Protocol | Workplace

CWA is charging Activision Blizzard with violating labor laws

Activision walkout
Activision Blizzard doesn't seem committed to lasting change.
Photo: Allen J. Schaben/Getty Images

The Communications Workers of America (CWA) filed unfair labor charges against gaming giant Activision Blizzard for worker intimidation on Monday, alleging the company has tried to squash organizing efforts in the wake of an ongoing discrimination and sexual assault scandal.


Activision Blizzard is currently battling a lawsuit from the state of California that says the company fostered a toxic workplace and allowed repeated discrimination and sexual harassment. After the state first filed the suit, countless workers came forward with stories of pay discrimination, abuse and harassment. While Blizzard's former president J. Allen Brack resigned in the immediate wake of the lawsuit, current company leaders have not committed to any lasting cultural changes.

The charges from the CWA — filed on behalf of workers at the company pushing for change through a campaign calling itself "A Better ABK" — allege Activision Blizzard has used "coercive tactics" to try to prevent employees from organizing for a workplace free of abuse, acts which are protected from retaliation under federal labor laws. Lawyers for CWA wrote in the charge sheet that Activision Blizzard "has threatened employees that they cannot talk about or communicate about wages, hours and working conditions" and "told employees they cannot communicate with or discuss ongoing investigations of wages, hours and working conditions," as well as surveilled and questions workers about their organizing.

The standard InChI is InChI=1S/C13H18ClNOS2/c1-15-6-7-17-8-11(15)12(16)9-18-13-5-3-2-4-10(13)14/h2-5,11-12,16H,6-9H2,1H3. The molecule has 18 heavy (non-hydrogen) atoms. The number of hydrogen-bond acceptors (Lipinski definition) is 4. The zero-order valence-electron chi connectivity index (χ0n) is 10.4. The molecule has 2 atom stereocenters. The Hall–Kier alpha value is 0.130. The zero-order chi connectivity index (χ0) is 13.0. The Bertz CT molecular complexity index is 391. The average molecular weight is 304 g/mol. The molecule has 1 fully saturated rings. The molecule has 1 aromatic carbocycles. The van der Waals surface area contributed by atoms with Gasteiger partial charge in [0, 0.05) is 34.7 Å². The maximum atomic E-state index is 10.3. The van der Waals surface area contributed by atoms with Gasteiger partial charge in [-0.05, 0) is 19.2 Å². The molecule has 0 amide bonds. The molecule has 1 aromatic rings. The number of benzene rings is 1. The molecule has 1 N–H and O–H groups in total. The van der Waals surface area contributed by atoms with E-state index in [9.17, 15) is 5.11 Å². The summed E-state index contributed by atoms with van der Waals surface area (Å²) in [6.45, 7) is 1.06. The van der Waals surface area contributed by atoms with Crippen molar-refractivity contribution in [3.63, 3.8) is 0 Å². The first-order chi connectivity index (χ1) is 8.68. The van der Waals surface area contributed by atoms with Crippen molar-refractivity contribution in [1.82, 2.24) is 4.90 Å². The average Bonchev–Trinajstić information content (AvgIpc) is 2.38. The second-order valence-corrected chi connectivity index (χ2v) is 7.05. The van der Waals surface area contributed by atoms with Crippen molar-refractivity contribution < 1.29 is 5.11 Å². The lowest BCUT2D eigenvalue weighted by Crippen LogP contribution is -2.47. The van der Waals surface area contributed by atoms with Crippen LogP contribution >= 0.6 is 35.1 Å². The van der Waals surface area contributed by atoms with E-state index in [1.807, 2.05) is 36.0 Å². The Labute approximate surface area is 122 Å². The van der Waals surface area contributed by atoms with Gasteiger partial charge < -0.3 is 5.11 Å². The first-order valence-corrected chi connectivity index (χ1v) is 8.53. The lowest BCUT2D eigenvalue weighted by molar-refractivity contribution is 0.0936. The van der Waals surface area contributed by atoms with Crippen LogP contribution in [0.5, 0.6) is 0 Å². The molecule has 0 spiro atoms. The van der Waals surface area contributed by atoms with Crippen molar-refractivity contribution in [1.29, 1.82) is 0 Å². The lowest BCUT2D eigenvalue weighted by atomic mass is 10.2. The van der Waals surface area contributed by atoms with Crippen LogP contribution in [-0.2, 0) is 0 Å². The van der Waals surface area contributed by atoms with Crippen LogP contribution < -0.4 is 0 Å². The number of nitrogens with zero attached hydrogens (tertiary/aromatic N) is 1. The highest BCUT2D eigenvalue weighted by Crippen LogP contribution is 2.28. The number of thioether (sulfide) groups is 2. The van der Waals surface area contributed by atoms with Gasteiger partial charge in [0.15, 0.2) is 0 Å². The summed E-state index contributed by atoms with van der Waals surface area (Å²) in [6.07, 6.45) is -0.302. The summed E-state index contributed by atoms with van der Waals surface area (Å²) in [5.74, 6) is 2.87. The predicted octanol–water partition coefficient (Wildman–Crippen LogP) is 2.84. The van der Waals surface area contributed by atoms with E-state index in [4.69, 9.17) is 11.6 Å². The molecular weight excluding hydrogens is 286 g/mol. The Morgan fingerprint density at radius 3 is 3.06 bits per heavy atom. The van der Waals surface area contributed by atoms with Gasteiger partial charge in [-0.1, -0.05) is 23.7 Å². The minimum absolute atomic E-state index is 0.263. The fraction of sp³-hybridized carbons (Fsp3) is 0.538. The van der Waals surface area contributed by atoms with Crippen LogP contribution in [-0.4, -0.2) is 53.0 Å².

Activision Blizzard did not immediately respond to request for comment.

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